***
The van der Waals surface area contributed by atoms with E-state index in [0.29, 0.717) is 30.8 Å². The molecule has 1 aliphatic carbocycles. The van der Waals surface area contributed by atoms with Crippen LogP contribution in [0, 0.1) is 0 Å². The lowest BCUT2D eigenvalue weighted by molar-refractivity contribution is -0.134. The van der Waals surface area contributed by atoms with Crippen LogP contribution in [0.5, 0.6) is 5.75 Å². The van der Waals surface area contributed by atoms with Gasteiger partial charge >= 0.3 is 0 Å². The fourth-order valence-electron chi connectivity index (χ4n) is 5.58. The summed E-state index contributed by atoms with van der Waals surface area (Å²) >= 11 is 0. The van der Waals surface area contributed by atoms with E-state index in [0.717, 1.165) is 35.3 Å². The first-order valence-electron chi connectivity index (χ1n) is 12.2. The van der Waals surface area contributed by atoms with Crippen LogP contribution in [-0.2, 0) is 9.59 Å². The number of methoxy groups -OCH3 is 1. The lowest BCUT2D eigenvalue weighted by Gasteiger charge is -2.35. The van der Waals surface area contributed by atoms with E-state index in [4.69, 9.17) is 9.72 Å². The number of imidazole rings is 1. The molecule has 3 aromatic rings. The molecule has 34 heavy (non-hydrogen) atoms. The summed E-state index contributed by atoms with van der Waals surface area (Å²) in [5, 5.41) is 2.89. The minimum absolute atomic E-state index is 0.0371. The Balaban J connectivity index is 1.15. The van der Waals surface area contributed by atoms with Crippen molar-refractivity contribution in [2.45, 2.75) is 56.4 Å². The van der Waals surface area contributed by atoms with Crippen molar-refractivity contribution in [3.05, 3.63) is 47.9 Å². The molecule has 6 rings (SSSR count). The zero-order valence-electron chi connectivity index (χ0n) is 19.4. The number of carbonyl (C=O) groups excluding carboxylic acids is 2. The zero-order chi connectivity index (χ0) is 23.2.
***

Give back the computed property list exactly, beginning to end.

The van der Waals surface area contributed by atoms with E-state index in [0.29, 0.717) is 30.8 Å². The molecule has 1 aliphatic carbocycles. The van der Waals surface area contributed by atoms with Crippen LogP contribution in [0, 0.1) is 0 Å². The lowest BCUT2D eigenvalue weighted by molar-refractivity contribution is -0.134. The van der Waals surface area contributed by atoms with Crippen LogP contribution in [0.5, 0.6) is 5.75 Å². The van der Waals surface area contributed by atoms with Gasteiger partial charge >= 0.3 is 0 Å². The fourth-order valence-electron chi connectivity index (χ4n) is 5.58. The summed E-state index contributed by atoms with van der Waals surface area (Å²) >= 11 is 0. The van der Waals surface area contributed by atoms with E-state index in [0.717, 1.165) is 35.3 Å². The first-order valence-electron chi connectivity index (χ1n) is 12.2. The van der Waals surface area contributed by atoms with Crippen LogP contribution in [-0.2, 0) is 9.59 Å². The number of methoxy groups -OCH3 is 1. The lowest BCUT2D eigenvalue weighted by Gasteiger charge is -2.35. The van der Waals surface area contributed by atoms with E-state index in [4.69, 9.17) is 9.72 Å². The number of imidazole rings is 1. The molecule has 3 aromatic rings. The molecule has 34 heavy (non-hydrogen) atoms. The summed E-state index contributed by atoms with van der Waals surface area (Å²) in [5, 5.41) is 2.89. The minimum absolute atomic E-state index is 0.0371. The Balaban J connectivity index is 1.15. The van der Waals surface area contributed by atoms with Crippen molar-refractivity contribution in [2.45, 2.75) is 56.4 Å². The van der Waals surface area contributed by atoms with Crippen molar-refractivity contribution in [3.05, 3.63) is 47.9 Å². The molecule has 6 rings (SSSR count). The zero-order valence-electron chi connectivity index (χ0n) is 19.4. The number of carbonyl (C=O) groups excluding carboxylic acids is 2. The zero-order chi connectivity index (χ0) is 23.2.